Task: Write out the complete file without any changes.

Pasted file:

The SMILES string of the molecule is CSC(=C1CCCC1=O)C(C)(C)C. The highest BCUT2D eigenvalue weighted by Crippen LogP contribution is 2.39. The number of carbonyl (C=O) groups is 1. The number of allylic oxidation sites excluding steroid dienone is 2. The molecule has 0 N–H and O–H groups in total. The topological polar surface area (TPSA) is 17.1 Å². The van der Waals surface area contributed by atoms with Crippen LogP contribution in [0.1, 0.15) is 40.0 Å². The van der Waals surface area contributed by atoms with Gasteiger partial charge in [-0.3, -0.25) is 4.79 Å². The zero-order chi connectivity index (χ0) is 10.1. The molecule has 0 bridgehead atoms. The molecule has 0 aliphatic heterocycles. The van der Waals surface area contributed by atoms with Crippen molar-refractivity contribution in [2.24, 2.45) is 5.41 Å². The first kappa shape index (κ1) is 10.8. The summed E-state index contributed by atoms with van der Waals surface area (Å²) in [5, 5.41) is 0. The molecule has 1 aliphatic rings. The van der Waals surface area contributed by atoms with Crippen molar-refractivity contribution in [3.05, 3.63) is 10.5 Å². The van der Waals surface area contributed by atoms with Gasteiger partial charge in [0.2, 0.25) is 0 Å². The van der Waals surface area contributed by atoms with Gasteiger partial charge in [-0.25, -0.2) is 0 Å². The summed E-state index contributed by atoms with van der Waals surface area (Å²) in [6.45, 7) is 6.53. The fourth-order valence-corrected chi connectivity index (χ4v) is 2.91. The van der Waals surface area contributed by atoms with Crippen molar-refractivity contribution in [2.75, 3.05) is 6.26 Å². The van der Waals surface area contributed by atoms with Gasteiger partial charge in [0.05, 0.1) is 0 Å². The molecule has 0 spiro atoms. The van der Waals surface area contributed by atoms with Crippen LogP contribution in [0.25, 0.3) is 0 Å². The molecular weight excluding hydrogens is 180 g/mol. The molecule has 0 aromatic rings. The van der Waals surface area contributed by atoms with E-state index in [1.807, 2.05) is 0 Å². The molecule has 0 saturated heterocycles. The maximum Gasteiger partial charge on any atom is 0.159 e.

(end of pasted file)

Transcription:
The SMILES string of the molecule is CSC(=C1CCCC1=O)C(C)(C)C. The highest BCUT2D eigenvalue weighted by Crippen LogP contribution is 2.39. The number of carbonyl (C=O) groups is 1. The number of allylic oxidation sites excluding steroid dienone is 2. The molecule has 0 N–H and O–H groups in total. The topological polar surface area (TPSA) is 17.1 Å². The van der Waals surface area contributed by atoms with Crippen LogP contribution in [0.1, 0.15) is 40.0 Å². The van der Waals surface area contributed by atoms with Gasteiger partial charge in [-0.3, -0.25) is 4.79 Å². The zero-order chi connectivity index (χ0) is 10.1. The molecule has 0 bridgehead atoms. The molecule has 0 aliphatic heterocycles. The van der Waals surface area contributed by atoms with Crippen molar-refractivity contribution in [2.24, 2.45) is 5.41 Å². The first kappa shape index (κ1) is 10.8. The summed E-state index contributed by atoms with van der Waals surface area (Å²) in [5, 5.41) is 0. The molecule has 1 aliphatic rings. The van der Waals surface area contributed by atoms with Crippen molar-refractivity contribution in [3.05, 3.63) is 10.5 Å². The van der Waals surface area contributed by atoms with Gasteiger partial charge in [0.2, 0.25) is 0 Å². The van der Waals surface area contributed by atoms with Gasteiger partial charge in [-0.25, -0.2) is 0 Å². The summed E-state index contributed by atoms with van der Waals surface area (Å²) in [6.45, 7) is 6.53. The fourth-order valence-corrected chi connectivity index (χ4v) is 2.91. The van der Waals surface area contributed by atoms with Crippen molar-refractivity contribution in [2.75, 3.05) is 6.26 Å². The van der Waals surface area contributed by atoms with Gasteiger partial charge in [0.05, 0.1) is 0 Å². The molecule has 0 spiro atoms. The van der Waals surface area contributed by atoms with Crippen LogP contribution in [0.25, 0.3) is 0 Å². The molecular weight excluding hydrogens is 180 g/mol. The molecule has 0 aromatic rings. The van der Waals surface area contributed by atoms with E-state index in [1.807, 2.05) is 0 Å². The molecule has 0 saturated heterocycles. The maximum Gasteiger partial charge on any atom is 0.159 e.